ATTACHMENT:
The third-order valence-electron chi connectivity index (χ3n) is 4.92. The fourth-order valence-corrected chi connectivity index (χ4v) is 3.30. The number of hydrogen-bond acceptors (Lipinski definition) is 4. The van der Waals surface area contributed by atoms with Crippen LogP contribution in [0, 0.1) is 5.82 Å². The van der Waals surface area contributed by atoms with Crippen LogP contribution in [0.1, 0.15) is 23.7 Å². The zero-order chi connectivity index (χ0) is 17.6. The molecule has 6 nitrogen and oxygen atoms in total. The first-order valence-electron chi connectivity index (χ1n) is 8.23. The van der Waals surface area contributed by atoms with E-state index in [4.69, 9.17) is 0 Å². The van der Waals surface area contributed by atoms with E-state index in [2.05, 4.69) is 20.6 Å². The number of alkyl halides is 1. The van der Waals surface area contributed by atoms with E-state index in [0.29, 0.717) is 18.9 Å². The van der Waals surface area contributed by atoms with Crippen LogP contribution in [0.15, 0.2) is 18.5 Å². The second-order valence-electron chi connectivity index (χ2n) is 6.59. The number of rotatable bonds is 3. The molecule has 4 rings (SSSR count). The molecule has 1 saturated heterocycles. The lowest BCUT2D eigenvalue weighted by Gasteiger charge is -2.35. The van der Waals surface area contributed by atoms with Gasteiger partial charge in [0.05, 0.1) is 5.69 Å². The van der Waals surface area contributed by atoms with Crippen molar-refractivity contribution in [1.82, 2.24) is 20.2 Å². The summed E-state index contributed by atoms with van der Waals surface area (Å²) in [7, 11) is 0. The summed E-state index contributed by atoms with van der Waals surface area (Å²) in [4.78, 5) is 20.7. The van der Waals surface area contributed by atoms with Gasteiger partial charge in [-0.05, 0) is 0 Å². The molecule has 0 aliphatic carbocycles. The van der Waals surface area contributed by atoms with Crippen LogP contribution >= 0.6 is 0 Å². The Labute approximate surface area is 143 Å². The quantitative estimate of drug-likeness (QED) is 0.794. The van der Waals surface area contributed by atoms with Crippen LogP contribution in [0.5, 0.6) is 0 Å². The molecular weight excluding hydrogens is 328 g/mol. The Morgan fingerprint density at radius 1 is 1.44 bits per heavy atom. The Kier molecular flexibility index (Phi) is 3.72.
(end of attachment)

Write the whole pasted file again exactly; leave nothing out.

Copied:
The third-order valence-electron chi connectivity index (χ3n) is 4.92. The fourth-order valence-corrected chi connectivity index (χ4v) is 3.30. The number of hydrogen-bond acceptors (Lipinski definition) is 4. The van der Waals surface area contributed by atoms with Crippen LogP contribution in [0, 0.1) is 5.82 Å². The van der Waals surface area contributed by atoms with Crippen LogP contribution in [0.1, 0.15) is 23.7 Å². The zero-order chi connectivity index (χ0) is 17.6. The molecule has 6 nitrogen and oxygen atoms in total. The first-order valence-electron chi connectivity index (χ1n) is 8.23. The van der Waals surface area contributed by atoms with E-state index in [4.69, 9.17) is 0 Å². The van der Waals surface area contributed by atoms with E-state index in [2.05, 4.69) is 20.6 Å². The number of alkyl halides is 1. The van der Waals surface area contributed by atoms with E-state index in [0.29, 0.717) is 18.9 Å². The van der Waals surface area contributed by atoms with Crippen LogP contribution in [0.15, 0.2) is 18.5 Å². The second-order valence-electron chi connectivity index (χ2n) is 6.59. The number of rotatable bonds is 3. The molecule has 4 rings (SSSR count). The molecule has 1 saturated heterocycles. The lowest BCUT2D eigenvalue weighted by Gasteiger charge is -2.35. The van der Waals surface area contributed by atoms with Gasteiger partial charge in [0.05, 0.1) is 5.69 Å². The van der Waals surface area contributed by atoms with Crippen molar-refractivity contribution in [1.82, 2.24) is 20.2 Å². The summed E-state index contributed by atoms with van der Waals surface area (Å²) in [7, 11) is 0. The summed E-state index contributed by atoms with van der Waals surface area (Å²) in [4.78, 5) is 20.7. The van der Waals surface area contributed by atoms with Gasteiger partial charge in [-0.05, 0) is 0 Å². The molecule has 0 aliphatic carbocycles. The van der Waals surface area contributed by atoms with Crippen LogP contribution >= 0.6 is 0 Å². The Labute approximate surface area is 143 Å². The quantitative estimate of drug-likeness (QED) is 0.794. The van der Waals surface area contributed by atoms with Crippen LogP contribution in [0.5, 0.6) is 0 Å². The molecular weight excluding hydrogens is 328 g/mol. The Morgan fingerprint density at radius 1 is 1.44 bits per heavy atom. The Kier molecular flexibility index (Phi) is 3.72.